Understanding Sender Filtering
Applies to: Exchange Server 2010 SP3, Exchange Server 2010 SP2
Topic Last Modified: 2009-12-17
The Sender Filter agent is an anti-spam filter that's enabled on computers that have the Microsoft Exchange Server 2010 Edge Transport server role installed. The Sender Filter agent relies on the MAIL FROM: SMTP header to determine what action, if any, to take on an inbound e-mail message.
When you configure anti-spam filters on an Edge Transport server, the filters act on messages cumulatively to reduce the number of unsolicited messages that enter the enterprise. For more information about how to plan and deploy the anti-spam features, see Understanding Anti-Spam and Antivirus Functionality.
The Sender Filter agent acts on messages from specific senders outside the organization. Administrators of Edge Transport servers maintain a list of senders who are blocked from sending messages to the organization. As an administrator, you can block single senders (firstname.lastname@example.org), whole domains (*.contoso.com), or domains and all subdomains (*.contoso.com). You can also configure what action the Sender Filter agent should take when a message that has a blocked sender is found. You can configure the following actions:
The Sender Filter agent rejects the SMTP request with a "554 5.1.0 Sender Denied" SMTP session error and closes the connection.
The Sender Filter agent accepts the message and updates the message to indicate that the message came from a blocked sender. Because the message came from a blocked sender and it's marked as such, the Content Filter agent will use this information when it calculates the spam confidence level (SCL).
You can use the Exchange Management Console (EMC) or the Exchange Management Shell to designate blocked senders and to define how the Sender Filter agent should act on messages from blocked senders. For more information about how to configure the Sender Filter agent, see Configure Sender Filtering Properties.
|The MAIL FROM: SMTP headers can be spoofed. Therefore, you shouldn't rely on the Sender Filter agent only. Use the Sender Filter agent and the Sender ID agent together. The Sender ID agent uses the originating IP address of the sending server to try to verify that the domain in the MAIL FROM: SMTP header matches the domain that's registered. For more information about the Sender ID agent, see Understanding Sender ID.|
Looking for management tasks related to managing transport servers? See Managing Transport Servers.
By default, sender filtering is enabled on the computer that has the Edge Transport server role installed for inbound messages that come from the Internet but aren't authenticated. These messages are handled as external messages. You can disable the Sender Filter agent in individual computer configurations by using the EMC or the Shell. For more information, see Enable or Disable Sender Filtering.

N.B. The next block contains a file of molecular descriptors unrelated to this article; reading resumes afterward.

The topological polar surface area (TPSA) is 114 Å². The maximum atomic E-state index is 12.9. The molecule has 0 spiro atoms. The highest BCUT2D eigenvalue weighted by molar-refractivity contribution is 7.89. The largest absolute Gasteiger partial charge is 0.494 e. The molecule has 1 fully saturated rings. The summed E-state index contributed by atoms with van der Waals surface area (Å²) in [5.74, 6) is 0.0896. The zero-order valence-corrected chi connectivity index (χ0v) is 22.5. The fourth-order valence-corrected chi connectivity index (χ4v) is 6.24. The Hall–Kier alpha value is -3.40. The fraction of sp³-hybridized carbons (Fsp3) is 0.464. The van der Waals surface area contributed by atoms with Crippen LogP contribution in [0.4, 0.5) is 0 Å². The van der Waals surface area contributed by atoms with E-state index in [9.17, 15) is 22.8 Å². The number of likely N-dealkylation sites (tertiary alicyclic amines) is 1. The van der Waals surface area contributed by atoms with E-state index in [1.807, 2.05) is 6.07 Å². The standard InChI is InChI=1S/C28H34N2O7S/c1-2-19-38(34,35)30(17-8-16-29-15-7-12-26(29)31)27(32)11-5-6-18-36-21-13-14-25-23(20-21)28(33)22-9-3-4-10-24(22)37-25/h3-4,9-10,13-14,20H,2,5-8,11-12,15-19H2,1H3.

When you enable the Sender Filter agent on a computer, the Sender Filter agent filters all messages that come through all Receive connectors on that computer. As noted earlier in this topic, only messages that come from external sources are filtered. External sources are defined as non-authenticated sources. These are considered anonymous Internet sources.
For more information about how to configure Receive connectors and how message source categories are determined, see Understanding Receive Connectors.
As a best practice, you shouldn't filter e-mail messages from trusted partners or from inside your organization. When you run anti-spam filters, there's always a chance that the filters will detect false positives. You should enable anti-spam agents to run only on messages from potentially untrusted and unknown sources. This will reduce the chance that anti-spam filters will mishandle legitimate messages. You can enable and disable the Sender Filter agent to run on messages from any source by using the Shell. For more information, see Set-SenderFilterConfig.
You can configure the Sender Filter agent to block inbound messages that don't specify a sender and domain in the MAIL FROM: SMTP header. You can use this feature to prevent non-delivery report (NDR) attacks on the Exchange server. Most legitimate SMTP messages come from SMTP servers that provide a sender and domain in the MAIL FROM: SMTP command.
After you've specified blocked senders and domains, you must specify how you want the Sender Filter agent to act on messages from blocked senders and domains. We recommend that you reject the messages. When you use the Sender Filter agent on which all blocked e-mail addresses and domains are specified by the Edge Transport server administrator, the chance of false positives is relatively less than when you use other anti-spam agents. For example, the Content Filter agent is an anti-spam agent that relies on many different variables to determine whether a message is spam.
There are only two scenarios in which legitimate messages may be rejected by the Sender Filter agent:
If you mistype an e-mail address or domain name, the wrong sender may be blocked.
If a domain name is reregistered to a legitimate company after you add the domain to your Blocked Senders list, you will unintentionally block legitimate messages.
In either of these cases, it may still make sense to reject the messages.